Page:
MND is a rapidly progressing terminal illness, which stops signals from the brain reaching the muscles. This may cause someone to lose the ability to walk, talk, eat, drink or breathe unaided.
Lesley, originally from Ayr, moved to Moodiesburn in 2007 to be closer to her job in Paisley. Working in admin for a construction company for 20 years, Lesley previously worked for the Royal Air Force for 17 years, managing their communications systems.
Lesley was diagnosed with MND in October 2015, but she first noticed that something was wrong when she was running a 10k race in 2010.
She said: “I hadn’t been running for a while and then started training for a 10k in the May. I thought the reason my legs were stiff was because of all the training.
“But then even a while after the run I started to lose my balance and fall over. This would happen in the house, or if I’d step up on a chair to reach something I wouldn’t be able to push myself up. The doctor gave me pain killers to start with but then that same year I had a really bad fall when I was jogging. I got quite a fright and knew my walking just wasn’t what it was, so went back to the doctors.”
In 2011, Lesley started having tests done. She was referred to a rheumatologist, orthopaedics and finally neurology. Still they didn’t know what was causing her to fall over.
Then in 2014 Lesley began having issues with her speech.
Lesley said: “I noticed my speech was a bit odd at times and I was still having tests done but nothing was coming back. In 2015 I got a lumbar puncture and finally in the October they diagnosed me with MND.
“I hadn’t heard of MND before really. I knew it was what Stephen Hawking had but that was it. I didn’t know anyone else who had it.
“I was really shocked because I was always fairly fit and healthy, I used to play sports like netball in the RAF, so I couldn’t understand why I got it. No one in the family had ever had it but I know now it doesn’t have to run in the family.
“Looking back now it was very hard to take. It’s been a journey coming to terms with the diagnosis but it is what it is, so you just have to keep going. I hope that because I was a healthy person and because I try to stay positive, this will help me.”
Lesley lives alone and has always led a very independent life, however decided to retire in 2017 when she was just 55.
“I was too young to retire and didn’t really want to but it was getting too much; the early mornings, the driving and the days felt longer. I didn’t want to wear myself out.
“I still try to do as much as I can myself but I am also not afraid to ask for help when I need it. My friend Martin lives close by and my neighbour Anne is on hand if I need her.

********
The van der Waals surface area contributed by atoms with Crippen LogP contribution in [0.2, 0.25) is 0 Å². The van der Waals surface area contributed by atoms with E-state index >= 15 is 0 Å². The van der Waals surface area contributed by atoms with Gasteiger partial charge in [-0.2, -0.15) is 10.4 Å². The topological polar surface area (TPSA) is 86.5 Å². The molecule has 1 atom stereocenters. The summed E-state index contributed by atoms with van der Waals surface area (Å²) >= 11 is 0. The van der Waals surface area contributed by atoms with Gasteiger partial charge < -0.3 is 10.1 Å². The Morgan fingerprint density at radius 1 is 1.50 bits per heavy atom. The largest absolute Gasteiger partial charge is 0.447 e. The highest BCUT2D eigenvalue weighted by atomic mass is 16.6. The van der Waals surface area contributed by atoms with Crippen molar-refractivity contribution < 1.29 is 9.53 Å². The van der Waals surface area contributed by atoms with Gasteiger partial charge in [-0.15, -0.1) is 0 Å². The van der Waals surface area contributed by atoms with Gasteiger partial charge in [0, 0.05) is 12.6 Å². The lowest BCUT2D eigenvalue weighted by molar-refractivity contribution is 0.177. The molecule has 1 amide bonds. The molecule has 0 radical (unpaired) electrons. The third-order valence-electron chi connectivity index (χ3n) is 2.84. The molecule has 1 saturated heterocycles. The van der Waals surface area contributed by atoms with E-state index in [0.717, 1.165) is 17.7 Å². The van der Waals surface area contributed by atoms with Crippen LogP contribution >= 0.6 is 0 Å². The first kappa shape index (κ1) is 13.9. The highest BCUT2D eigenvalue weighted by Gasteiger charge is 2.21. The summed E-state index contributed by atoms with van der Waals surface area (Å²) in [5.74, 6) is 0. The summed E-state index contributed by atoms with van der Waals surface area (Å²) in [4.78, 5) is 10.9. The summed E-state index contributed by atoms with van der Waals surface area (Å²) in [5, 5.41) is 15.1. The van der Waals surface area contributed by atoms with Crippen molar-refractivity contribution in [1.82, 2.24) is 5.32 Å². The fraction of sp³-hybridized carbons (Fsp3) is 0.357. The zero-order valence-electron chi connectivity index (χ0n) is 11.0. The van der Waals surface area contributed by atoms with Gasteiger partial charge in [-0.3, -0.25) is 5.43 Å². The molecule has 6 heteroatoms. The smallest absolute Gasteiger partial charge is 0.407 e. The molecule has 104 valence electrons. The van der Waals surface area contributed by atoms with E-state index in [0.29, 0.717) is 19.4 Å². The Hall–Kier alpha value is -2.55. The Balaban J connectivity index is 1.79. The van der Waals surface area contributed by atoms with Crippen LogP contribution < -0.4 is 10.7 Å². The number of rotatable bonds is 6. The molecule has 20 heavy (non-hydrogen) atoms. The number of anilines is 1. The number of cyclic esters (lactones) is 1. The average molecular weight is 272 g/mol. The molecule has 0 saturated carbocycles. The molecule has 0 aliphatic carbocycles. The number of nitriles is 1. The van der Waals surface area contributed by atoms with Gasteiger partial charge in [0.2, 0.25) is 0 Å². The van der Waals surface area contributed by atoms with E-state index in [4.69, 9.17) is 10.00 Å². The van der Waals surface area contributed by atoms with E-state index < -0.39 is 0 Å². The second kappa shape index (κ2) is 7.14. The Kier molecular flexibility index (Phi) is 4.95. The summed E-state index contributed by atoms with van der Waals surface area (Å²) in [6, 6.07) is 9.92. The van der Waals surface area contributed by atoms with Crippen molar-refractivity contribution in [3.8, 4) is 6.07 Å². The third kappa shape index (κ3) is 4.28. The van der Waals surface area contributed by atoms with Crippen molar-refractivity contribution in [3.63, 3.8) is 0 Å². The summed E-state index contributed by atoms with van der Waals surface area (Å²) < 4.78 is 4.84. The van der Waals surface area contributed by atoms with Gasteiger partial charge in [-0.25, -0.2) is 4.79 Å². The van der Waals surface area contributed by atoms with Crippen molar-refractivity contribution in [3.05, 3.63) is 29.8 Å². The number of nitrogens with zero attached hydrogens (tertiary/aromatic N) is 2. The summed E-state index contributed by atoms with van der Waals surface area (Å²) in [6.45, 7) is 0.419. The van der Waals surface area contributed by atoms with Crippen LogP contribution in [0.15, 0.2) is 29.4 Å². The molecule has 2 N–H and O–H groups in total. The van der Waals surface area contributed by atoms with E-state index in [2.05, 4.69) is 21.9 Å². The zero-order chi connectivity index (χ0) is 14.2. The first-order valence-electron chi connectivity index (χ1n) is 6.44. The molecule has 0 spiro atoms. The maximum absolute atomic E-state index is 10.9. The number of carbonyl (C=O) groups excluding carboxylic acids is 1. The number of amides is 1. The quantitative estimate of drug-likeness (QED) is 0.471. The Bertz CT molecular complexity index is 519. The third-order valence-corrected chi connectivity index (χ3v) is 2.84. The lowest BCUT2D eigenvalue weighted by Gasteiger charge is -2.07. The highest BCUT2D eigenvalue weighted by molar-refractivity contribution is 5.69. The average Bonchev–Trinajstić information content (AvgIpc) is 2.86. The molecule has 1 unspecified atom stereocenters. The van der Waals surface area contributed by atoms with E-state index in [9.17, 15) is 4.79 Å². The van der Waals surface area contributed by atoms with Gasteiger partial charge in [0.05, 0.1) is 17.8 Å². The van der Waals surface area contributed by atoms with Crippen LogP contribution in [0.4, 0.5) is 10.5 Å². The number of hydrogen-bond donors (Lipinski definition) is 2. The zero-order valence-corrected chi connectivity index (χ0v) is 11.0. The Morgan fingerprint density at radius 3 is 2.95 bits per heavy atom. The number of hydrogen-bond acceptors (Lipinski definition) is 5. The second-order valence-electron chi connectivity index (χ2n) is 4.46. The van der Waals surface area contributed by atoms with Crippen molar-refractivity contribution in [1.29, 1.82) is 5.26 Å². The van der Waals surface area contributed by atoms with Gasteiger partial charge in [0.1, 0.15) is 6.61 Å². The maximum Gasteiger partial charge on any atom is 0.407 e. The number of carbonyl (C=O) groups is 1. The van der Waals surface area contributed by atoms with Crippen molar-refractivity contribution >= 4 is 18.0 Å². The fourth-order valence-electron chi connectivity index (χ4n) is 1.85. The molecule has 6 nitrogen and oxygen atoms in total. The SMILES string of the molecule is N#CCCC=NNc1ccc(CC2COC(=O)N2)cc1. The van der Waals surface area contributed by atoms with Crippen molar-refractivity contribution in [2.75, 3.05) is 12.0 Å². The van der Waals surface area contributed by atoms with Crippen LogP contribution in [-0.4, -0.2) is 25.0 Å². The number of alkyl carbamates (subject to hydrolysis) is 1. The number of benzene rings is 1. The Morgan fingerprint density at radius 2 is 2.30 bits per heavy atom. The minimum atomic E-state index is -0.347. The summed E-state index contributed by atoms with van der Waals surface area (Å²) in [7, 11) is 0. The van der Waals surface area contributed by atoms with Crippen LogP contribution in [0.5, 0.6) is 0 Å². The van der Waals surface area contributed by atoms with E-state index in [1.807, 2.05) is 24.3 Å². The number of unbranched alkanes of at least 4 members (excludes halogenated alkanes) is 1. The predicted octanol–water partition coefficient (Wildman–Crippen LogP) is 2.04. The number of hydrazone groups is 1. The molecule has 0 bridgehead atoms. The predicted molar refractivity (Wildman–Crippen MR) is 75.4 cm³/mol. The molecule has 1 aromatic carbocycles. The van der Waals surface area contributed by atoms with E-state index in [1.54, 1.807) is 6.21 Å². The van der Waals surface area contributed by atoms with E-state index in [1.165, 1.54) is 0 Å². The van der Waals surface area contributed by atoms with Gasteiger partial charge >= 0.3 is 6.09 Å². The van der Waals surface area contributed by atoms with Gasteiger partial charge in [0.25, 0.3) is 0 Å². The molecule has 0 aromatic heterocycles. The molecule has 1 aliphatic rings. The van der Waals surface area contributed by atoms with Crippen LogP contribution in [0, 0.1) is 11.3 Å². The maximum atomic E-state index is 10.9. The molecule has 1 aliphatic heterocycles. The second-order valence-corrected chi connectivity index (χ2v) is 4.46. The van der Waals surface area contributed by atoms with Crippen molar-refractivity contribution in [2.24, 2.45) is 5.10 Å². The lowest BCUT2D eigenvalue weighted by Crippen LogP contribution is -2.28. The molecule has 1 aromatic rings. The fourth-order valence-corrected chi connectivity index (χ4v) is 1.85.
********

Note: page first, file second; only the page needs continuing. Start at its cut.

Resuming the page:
“Martin comes by to do the shopping with me, but we used to do this anyway, help in the garden or take the bin out. So I have lots of support and recently got a cleaner which will be good, because I can’t manoeuvre the hoover anymore.
“I’m still independent to a point. Last year I went to visit my nephew in Australia and travelled alone both ways. He’s been out there for two years and I wanted to go while I was still able. It was great getting around Perth. I hired a scooter and everything was so easy – I love being in the sun too.”
On her way home from Australia Lesley had a bad fall, meaning she now has to use a walking frame all of the time.
“It was a fantastic trip and I was there for a month, but on my way home I fell getting on the plane at Dubai and fractured my femur. I had to stay in Dubai for two weeks to have an operation and since then I’ve had to use a walking frame to get around the house. But I’m still proud I travelled over and back by myself.
“I’ve travelled down to London since then because I wanted to get back on the horse. I went to South Hampton and met up with my old RAF friends – that was a great laugh!
“It is hard to take a step back when you’re so used to working and being independent, but I try to keep reasonably busy. I love reading, crosswords, and sometimes it’s just nice to chill out and watch TV, especially in this cold weather. Once it starts to get nice again I’ll get out more for some fresh air.”
Lesley went on to praise the charity MND Scotland for their ongoing support: “I go to the MND Scotland support group in Motherwell which is really good. At the beginning I thought – oh that’s not for me but it’s actually really nice to meet other sufferers of MND in the area and we put the world to rest.
“I also use the charity’s complementary therapy service. My therapist, Sharon, is amazing and we’ve struck up a real friendship so I get a lot out of it in that way; not just the treatment.”
In the face of her progressing challenges with MND, Lesley remains positive and hopeful for a cure.
“You have to have hope. I know it’s not always a good outcome but I do believe you need to have hope and faith. It would be amazing if they found a drug or a cure for the future.
“It’s been 9 years since my MND started so I look at that as positive, that it’s a slow progressing kind of MND. Despite everything I think I’m doing well and sheer determination will keep me going.”